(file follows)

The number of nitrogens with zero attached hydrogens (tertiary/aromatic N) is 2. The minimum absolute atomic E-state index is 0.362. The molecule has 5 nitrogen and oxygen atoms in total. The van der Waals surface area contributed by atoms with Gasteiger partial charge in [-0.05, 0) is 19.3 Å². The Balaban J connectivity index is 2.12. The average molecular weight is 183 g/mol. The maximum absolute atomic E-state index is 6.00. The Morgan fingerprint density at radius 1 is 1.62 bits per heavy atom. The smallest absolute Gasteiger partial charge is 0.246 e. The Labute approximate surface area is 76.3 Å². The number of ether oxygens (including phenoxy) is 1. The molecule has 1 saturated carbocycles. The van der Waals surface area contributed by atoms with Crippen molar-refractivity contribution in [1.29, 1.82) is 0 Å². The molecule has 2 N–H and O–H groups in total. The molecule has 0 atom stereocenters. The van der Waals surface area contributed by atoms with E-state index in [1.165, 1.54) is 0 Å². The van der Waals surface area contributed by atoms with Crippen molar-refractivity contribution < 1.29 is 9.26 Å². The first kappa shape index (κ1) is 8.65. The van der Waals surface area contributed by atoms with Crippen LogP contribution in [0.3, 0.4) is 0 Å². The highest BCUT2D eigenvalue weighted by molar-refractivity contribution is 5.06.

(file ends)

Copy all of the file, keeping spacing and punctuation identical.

The number of nitrogens with zero attached hydrogens (tertiary/aromatic N) is 2. The minimum absolute atomic E-state index is 0.362. The molecule has 5 nitrogen and oxygen atoms in total. The van der Waals surface area contributed by atoms with Gasteiger partial charge in [-0.05, 0) is 19.3 Å². The Balaban J connectivity index is 2.12. The average molecular weight is 183 g/mol. The maximum absolute atomic E-state index is 6.00. The Morgan fingerprint density at radius 1 is 1.62 bits per heavy atom. The smallest absolute Gasteiger partial charge is 0.246 e. The Labute approximate surface area is 76.3 Å². The number of ether oxygens (including phenoxy) is 1. The molecule has 1 saturated carbocycles. The van der Waals surface area contributed by atoms with Crippen molar-refractivity contribution in [1.29, 1.82) is 0 Å². The molecule has 2 N–H and O–H groups in total. The molecule has 0 atom stereocenters. The van der Waals surface area contributed by atoms with E-state index in [1.165, 1.54) is 0 Å². The van der Waals surface area contributed by atoms with Crippen molar-refractivity contribution < 1.29 is 9.26 Å². The first kappa shape index (κ1) is 8.65. The van der Waals surface area contributed by atoms with Crippen LogP contribution in [0.3, 0.4) is 0 Å². The highest BCUT2D eigenvalue weighted by molar-refractivity contribution is 5.06.